Introducing The Ambies: The Podcast Industry’s Shiny New Awards Show
Podcasting is ready for its closeup.
The media landscape has changed dramatically over the past few years. The gaming industry’s annual revenue surpassed earnings from live sports and moviegoing combined, and Hollywood studios and distributors shrunk the theatrical window in favor of sending new blockbuster releases directly to streaming platforms. When it comes to audio entertainment, however, the most seismic shift in the way we consume media has to do with the explosion of podcasting.
It’s been a while since podcasting was a fringe medium that sounded like downloadable, DIY episodes of talk radio. According to a 2021 study by Edison Research, about 41% of U.S. adults are now monthly podcast listeners—a figure that’s practically doubled in the last five years.
Sure, some of the podcasts you hear today have held fast to the homespun energy that characterized the dawn of the medium, back when the term ‘podcast’ was first coined in 2004. But others couldn’t sound more different.
Many of today’s biggest podcasts are polished productions birthed from multi-million-dollar acquisitions and feature A-list celebrities. They’re boundary-pushing immersive experiences that propel the medium forward. There’s no limit to the number of podcasts listeners have to choose from, but apart from sourcing friends’ recommendations, there hasn’t been an easy way to distinguish between what’s worthwhile or worth skipping. That is, perhaps, until now.
The Ambies—a new awards ceremony founded with the mission to “celebrate excellence in podcasting and elevate awareness and status of podcasts as a unique and personal medium for entertainment, information, storytelling and expression”—are here to change that.
A Brief History of Podcast Awards
In 2006, two years after podcasts first came into being, the first People’s Choice Podcast Awards (or just Podcast Awards, for short) were held. This Week in Tech, a weekly show featuring round-table discussions about technology news, was the inaugural recipient of the ceremony’s People’s Choice Award.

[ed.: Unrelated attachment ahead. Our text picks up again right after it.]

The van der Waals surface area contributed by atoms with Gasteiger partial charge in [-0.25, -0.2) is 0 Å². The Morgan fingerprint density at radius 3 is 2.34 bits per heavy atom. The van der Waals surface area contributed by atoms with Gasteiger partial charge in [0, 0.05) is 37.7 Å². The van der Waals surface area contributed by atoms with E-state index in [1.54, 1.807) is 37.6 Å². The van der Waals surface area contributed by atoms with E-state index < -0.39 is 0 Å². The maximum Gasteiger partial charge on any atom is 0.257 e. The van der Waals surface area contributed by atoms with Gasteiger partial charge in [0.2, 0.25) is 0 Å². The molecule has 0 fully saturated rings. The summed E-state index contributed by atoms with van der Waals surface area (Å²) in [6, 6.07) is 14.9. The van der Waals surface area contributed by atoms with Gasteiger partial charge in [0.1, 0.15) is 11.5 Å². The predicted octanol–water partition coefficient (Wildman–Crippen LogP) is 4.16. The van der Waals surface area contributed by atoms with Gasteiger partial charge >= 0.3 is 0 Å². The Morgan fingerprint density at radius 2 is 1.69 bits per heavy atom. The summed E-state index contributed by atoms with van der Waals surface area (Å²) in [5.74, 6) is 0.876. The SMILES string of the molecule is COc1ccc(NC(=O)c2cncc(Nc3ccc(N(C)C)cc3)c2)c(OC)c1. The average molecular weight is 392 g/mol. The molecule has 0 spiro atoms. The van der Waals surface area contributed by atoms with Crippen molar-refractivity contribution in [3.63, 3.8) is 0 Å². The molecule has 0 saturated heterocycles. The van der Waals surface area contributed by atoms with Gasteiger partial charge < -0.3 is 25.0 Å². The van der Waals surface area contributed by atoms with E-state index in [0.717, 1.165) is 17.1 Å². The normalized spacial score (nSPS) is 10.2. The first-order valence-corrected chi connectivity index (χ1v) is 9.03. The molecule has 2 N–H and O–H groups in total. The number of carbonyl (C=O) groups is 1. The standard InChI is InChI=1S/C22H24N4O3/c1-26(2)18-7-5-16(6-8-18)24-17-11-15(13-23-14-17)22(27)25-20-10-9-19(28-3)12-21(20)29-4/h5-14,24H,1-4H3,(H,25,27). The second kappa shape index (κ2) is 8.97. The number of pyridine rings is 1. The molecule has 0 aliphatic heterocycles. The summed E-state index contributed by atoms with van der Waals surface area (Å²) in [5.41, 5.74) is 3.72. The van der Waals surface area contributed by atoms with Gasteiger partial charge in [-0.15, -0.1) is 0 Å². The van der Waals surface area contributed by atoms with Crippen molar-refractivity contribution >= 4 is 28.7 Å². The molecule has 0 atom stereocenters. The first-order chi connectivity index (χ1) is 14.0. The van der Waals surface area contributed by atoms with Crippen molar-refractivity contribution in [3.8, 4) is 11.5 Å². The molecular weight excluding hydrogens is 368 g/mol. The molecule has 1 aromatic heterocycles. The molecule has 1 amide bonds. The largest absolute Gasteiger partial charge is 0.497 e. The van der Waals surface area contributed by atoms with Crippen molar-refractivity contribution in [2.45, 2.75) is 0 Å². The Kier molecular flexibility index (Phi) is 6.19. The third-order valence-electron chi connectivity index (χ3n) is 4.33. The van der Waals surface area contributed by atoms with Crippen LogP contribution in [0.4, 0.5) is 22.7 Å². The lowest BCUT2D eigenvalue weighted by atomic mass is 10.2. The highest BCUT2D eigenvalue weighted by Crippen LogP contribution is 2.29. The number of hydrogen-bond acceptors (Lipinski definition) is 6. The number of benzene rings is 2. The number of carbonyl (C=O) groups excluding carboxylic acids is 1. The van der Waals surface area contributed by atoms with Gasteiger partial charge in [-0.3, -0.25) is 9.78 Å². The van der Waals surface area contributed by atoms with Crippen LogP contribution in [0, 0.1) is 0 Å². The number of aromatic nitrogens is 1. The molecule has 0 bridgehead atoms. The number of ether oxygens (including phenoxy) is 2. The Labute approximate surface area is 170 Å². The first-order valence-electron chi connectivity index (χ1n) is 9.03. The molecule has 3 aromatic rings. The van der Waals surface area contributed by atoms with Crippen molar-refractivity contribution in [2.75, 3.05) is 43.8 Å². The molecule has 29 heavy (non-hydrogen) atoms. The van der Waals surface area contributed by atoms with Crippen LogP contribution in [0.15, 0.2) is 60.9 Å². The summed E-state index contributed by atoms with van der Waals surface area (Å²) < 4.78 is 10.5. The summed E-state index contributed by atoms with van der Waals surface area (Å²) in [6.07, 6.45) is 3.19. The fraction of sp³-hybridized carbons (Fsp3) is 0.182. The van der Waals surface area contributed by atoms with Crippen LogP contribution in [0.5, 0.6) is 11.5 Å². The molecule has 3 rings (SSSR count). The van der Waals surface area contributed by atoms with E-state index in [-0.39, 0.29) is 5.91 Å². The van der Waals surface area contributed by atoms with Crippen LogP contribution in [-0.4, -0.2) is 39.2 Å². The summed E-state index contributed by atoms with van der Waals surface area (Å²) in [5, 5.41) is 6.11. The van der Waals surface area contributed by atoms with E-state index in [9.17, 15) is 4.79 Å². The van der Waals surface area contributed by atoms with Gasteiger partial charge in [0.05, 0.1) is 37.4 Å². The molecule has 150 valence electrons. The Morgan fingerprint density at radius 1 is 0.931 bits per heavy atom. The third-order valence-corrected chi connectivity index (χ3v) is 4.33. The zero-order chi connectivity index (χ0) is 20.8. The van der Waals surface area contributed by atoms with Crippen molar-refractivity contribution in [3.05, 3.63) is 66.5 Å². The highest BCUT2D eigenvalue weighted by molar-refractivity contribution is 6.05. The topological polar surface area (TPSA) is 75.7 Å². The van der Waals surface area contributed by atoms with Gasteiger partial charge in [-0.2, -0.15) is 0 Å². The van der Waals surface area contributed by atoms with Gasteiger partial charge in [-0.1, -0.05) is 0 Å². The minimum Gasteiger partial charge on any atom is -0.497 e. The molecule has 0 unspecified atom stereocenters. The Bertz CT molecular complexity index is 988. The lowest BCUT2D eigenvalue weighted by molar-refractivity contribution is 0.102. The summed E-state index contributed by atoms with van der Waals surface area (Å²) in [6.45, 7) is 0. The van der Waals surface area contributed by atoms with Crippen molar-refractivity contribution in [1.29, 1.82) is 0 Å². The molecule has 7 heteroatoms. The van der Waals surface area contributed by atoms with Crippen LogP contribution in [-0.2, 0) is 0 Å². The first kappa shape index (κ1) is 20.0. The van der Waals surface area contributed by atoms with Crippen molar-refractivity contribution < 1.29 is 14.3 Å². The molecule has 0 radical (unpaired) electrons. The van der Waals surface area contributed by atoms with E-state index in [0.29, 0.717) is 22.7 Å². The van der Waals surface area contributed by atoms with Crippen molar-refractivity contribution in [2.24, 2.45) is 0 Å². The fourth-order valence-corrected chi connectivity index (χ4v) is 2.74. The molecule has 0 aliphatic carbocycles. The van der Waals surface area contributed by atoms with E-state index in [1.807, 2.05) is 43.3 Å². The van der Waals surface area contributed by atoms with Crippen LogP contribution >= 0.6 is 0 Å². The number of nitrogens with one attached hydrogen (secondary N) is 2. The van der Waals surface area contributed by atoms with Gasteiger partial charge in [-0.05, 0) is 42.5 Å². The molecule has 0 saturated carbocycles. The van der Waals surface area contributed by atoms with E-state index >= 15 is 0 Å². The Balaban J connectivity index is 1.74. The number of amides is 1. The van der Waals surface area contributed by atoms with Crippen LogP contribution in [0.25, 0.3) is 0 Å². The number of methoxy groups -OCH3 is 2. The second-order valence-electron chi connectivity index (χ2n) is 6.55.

While the Podcast Awards have continued to bestow laurels on a variety of shows on an annual basis, their eclectic roster of winners have often reflected a podcast’s ability to resonate with niche audiences. For instance, shows about fantasy football have been crowned the People’s Choice on six separate occasions.
In contrast, most of the shows vying for (virtual) trophies at the Ambies reveal a medium that has grown into a form of mainstream entertainment. If the People’s Choice Podcast Awards were a response to an emerging medium still gradually finding its voice, the Ambies are a loud and clear indication that podcasts are now a vital piece of the showbiz puzzle—and they ought to be recognized as such.
The Ambies, which were founded by the Podcast Academy and initially called the ‘Golden Mics,’ changed their name to phonetically resemble the Oscars and the Emmys. If the Ambies are positioning themselves as the Oscars of podcasting, then they have the unique opportunity to influence the direction in which the form is heading.
Are the podcasts most worthy of recognition the ones that resemble TV and movies—that is, narrative-driven stories produced by a handful of the same major studios? Or will the Ambies choose to embrace podcasting’s singular origins and assert that podcasts are a novel medium that needn’t follow in the footsteps of any of its media forebears? A bit of both?
Let’s take a look.
The Ambies: By the Numbers
The inaugural Ambies will be streamed live on May 16th via YouTube and Twitch. All in all, there are 164 nominations across 23 categories. In addition to the nominees, the Podcast Academy is honoring Marc Maron, host of WTF with Marc Maron, with its first Governors Award.